Libya accuses Arab League of double standards

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ANADOLU AGENCY

Permanent representatives of the Arab League at an emergency meeting to discuss Turkey’s plans to send troops to Libya, in Cairo, Egypt, Dec. 31, 2019. (Reuters Photo)

The envoy of Libya’s U.N.-recognized Government of National Accord (GNA) to the Arab League on Tuesday accused the bloc of “double standards” on the conflict engulfing Libya.

GNA representative Saleh Shammakhi decried what he called the “worst exploitation” by the Arab League of a maritime agreement between Libya and Turkey.

Speaking at a meeting of permanent representatives of the pan-Arab organization in Cairo, he said that Libya had called upon the Arab League to review its stance on the aggression posed against Tripoli by Libyan warlord Khalifa Haftar, but that the bloc had not responded.

“The Arab League is applying a double standard. It did nothing when we (the GNA) called for an emergency meeting when Haftar’s aggression was launched,” Shammakhi said at the meeting, which was held at the request of Egypt.

He added that double standards push the GNA to reconsider the relevance of staying in the organization, questioning the role of the Arab League and its representativeness of Arabs.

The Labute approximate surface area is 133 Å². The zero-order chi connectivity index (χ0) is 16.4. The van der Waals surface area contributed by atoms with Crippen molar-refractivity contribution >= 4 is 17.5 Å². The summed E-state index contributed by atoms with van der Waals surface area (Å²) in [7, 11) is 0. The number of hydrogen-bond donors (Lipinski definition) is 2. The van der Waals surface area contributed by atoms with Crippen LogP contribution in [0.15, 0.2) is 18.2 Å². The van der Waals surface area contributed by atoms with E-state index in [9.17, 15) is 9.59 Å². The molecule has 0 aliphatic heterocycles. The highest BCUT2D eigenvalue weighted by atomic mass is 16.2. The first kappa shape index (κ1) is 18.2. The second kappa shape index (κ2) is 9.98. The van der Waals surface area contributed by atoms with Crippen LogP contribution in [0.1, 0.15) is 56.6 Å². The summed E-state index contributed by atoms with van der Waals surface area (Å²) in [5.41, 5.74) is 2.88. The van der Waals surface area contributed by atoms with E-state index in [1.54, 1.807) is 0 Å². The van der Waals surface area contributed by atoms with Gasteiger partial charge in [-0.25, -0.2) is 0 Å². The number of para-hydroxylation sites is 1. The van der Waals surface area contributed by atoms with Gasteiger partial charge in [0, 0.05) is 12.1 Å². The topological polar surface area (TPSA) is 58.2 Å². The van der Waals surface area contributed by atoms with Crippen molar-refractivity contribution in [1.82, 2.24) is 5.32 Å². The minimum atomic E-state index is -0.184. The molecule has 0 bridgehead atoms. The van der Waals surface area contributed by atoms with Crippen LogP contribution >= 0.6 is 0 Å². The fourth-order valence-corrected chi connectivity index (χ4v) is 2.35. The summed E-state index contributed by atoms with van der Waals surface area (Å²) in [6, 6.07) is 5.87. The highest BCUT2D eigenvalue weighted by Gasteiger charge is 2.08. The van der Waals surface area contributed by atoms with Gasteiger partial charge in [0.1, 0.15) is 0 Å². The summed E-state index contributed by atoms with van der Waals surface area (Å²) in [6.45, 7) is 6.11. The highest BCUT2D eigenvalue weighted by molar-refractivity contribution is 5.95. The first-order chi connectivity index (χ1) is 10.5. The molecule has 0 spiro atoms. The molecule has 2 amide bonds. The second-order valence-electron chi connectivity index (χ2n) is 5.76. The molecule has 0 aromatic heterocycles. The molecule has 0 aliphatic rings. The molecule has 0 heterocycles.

Shammakhi also cited the signing of two deals between Ankara and Libya’s U.N.-recognized GNA on Nov. 27, in a pact outlining military cooperation, as well as one delineating the two countries’ maritime boundaries in the Eastern Mediterranean.

Shammakhi asserted that the maritime agreement with Ankara “was signed in accordance with international law in a way that does not “harm the rights or sovereignty of any country,” adding that Tripoli was prepared to receive or dispatch experts for the purpose of explaining and clarifying the terms of the agreement to any country seeking more information.

Libya’s U.N.-recognized GNA has been struggling against the aggression of a group labeling themselves the Libyan National Army, led by Libyan warlord Khalifa Haftar. Haftar has been trying to capture the capital, Tripoli, for nine months, with the aid of mercenaries brought from neighbor countries, including Sudan and Chad. Haftar’s illegal moves are supported by the United Arab Emirates, France, Saudi Arabia and Russia.

 

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